“They gave my neighbor another 30 days,” Daniel said. But [the negotiations] should have been a week or two before we had to move. Why did they have the meeting the day we were supposed to be out?”
Daniel tried to attend the negotiations with management herself, but she says she was booted from the meeting because she brought along her lawyer, Sarah Gehring.
“This was nasty and embarrassing. I have a right to have a lawyer,” Daniel said. “If you’re doing nothing wrong, you should have been able to say it in front of her. To me, you have something to hide. I’m going to keep on fighting.”
APN will continue covering this ongoing story as more information becomes available.
Diana Lopez Garcia contributed to this report.
Former maintenance worker accuses SMP management of exploitation
It’s not just tenants who are unhappy with the Strategic Management Partners, the new management company for several neighborhoods in Athens, including Lexington Heights and Hidden Pines. One maintenance professional, who worked for the company up until recently, spoke to APN on the condition of anonymity.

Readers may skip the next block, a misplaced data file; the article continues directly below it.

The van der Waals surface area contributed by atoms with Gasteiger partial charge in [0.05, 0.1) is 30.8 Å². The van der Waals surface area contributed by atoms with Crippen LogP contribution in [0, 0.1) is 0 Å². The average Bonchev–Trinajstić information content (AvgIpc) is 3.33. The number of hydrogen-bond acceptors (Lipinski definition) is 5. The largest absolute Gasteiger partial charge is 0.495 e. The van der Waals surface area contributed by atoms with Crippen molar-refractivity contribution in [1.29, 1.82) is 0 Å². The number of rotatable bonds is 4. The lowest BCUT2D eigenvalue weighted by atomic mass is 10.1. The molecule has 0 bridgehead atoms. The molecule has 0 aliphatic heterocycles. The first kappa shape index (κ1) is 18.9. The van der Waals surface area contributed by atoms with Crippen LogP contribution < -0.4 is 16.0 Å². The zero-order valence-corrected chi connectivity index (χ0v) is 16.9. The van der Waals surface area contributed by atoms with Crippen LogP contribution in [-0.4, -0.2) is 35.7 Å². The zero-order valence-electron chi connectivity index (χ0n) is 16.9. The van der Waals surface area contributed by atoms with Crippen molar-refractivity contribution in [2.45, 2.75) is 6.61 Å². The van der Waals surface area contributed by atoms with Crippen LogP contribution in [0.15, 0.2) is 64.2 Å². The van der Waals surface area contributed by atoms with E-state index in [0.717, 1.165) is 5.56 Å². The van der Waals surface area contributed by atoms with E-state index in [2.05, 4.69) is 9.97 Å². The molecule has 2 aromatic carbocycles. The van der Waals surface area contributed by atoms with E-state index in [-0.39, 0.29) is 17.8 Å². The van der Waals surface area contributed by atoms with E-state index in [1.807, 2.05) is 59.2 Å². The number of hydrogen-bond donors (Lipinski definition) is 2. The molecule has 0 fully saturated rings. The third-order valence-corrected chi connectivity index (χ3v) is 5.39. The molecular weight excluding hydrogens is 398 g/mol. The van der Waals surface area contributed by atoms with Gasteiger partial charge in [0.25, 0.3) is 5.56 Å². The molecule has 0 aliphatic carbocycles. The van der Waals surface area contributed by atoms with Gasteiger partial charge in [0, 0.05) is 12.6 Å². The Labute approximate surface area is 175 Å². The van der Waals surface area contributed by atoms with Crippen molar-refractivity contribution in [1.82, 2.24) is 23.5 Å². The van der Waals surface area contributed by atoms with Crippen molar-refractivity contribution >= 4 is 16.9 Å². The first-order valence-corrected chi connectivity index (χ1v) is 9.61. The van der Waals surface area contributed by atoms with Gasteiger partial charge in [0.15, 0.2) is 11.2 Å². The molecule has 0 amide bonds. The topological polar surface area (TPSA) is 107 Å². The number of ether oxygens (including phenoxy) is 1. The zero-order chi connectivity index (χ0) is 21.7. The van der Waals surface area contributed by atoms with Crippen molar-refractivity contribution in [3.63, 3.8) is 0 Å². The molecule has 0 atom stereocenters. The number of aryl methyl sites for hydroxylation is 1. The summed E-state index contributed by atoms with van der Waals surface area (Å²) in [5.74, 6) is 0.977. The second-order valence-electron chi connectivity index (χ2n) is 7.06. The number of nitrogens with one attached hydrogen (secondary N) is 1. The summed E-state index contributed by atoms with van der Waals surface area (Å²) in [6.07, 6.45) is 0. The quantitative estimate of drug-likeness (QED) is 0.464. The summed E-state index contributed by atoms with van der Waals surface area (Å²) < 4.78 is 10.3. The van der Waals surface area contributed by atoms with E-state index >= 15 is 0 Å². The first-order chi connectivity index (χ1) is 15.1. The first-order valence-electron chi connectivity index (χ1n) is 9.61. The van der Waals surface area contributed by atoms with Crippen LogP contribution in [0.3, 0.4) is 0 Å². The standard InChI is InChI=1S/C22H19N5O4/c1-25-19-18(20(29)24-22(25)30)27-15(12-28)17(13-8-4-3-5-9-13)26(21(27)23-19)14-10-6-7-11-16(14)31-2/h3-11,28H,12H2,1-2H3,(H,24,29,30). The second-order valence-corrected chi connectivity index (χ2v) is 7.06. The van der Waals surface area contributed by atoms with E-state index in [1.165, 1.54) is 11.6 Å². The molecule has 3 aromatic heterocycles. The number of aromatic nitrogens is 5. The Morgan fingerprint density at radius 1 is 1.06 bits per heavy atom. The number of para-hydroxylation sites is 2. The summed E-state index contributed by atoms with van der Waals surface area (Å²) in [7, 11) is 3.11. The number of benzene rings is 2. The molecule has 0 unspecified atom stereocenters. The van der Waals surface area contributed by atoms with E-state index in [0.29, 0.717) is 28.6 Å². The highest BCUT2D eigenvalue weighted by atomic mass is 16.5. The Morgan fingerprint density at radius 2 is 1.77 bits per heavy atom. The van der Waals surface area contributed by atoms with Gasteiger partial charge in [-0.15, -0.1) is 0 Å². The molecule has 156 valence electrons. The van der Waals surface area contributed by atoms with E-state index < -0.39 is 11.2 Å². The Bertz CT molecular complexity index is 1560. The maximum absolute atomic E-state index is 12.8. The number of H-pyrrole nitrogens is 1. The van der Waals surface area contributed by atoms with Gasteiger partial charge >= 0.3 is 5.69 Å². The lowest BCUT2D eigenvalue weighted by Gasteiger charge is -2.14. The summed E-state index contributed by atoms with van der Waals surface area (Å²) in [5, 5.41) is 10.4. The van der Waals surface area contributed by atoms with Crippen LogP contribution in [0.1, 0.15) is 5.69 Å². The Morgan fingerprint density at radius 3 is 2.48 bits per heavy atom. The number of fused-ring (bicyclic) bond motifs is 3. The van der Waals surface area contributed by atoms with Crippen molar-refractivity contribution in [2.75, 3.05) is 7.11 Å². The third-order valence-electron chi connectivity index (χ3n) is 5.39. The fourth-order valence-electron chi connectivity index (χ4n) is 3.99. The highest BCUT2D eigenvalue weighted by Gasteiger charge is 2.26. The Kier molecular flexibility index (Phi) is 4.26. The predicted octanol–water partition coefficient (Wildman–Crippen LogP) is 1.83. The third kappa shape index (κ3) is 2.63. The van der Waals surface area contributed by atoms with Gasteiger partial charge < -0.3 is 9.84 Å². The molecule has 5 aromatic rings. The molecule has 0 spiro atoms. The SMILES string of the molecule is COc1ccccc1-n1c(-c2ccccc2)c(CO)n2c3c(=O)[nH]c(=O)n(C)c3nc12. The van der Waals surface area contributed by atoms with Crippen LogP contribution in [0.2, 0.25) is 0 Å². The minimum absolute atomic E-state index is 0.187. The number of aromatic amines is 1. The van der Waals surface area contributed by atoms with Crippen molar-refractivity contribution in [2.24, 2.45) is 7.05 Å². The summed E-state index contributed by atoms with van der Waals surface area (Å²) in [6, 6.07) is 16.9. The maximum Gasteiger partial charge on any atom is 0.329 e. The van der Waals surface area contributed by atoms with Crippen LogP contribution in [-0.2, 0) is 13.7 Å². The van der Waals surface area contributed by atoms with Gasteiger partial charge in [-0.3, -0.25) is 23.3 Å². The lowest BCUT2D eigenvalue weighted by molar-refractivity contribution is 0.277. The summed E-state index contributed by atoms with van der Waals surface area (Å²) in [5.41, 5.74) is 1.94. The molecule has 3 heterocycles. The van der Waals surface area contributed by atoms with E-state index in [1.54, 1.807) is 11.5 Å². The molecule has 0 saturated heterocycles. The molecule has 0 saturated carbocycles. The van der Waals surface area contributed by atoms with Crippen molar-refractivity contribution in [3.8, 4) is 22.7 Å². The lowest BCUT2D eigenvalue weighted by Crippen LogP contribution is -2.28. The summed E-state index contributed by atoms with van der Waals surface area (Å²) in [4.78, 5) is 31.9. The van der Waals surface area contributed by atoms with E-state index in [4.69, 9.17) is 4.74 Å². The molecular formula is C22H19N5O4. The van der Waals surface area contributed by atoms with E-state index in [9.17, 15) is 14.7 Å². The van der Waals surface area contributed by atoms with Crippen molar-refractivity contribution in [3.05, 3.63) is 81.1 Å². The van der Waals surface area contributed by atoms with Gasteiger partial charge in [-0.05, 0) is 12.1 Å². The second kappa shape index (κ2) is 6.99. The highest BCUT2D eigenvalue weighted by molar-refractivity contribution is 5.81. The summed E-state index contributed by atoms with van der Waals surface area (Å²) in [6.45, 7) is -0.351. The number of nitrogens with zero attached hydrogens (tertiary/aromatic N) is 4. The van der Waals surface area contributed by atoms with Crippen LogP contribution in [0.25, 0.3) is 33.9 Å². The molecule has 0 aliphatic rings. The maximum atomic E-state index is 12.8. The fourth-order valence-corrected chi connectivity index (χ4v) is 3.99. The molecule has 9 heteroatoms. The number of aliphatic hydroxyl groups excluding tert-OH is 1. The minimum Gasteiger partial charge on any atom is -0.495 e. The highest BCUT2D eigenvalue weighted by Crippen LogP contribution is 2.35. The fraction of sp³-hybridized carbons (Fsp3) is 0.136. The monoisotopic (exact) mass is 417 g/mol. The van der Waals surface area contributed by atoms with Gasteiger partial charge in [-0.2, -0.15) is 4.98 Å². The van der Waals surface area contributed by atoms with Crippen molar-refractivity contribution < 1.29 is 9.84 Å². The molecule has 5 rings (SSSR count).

When SMP took over, this maintenance worker told APN “the working conditions went from tolerable to intolerable. They thought because they paid a paycheck, that any demand they made was reasonable. I disagreed, so I put in my notice and quit.”
After SMP took over from Fillmore Management, this worker says that he was required to lift extremely heavy loads all day in the summer heat, and that overtime was frequently required but was not scheduled in advance. “When you go to work and overtime is not scheduled, I don’t think it’s right that at the end of the day they ask you to work five hours overtime. They didn’t even ask us. They told us we had to.”
He says that demands for overtime increased as more workers quit, but that it began on the very first day.
“The first day SMP took over, one of the bosses told us we had to put a letter in every tenant’s door,” which required overtime. He said that SMP was not honest about how long this request would take. “They walked in the door lying to us! Why tell someone they will get off at five when there’s no possible way. Why would you do that?”
At the time of publication, Strategic Management Partners had not responded to APN’s request for a comment on this situation or on the tenants’ demands described above.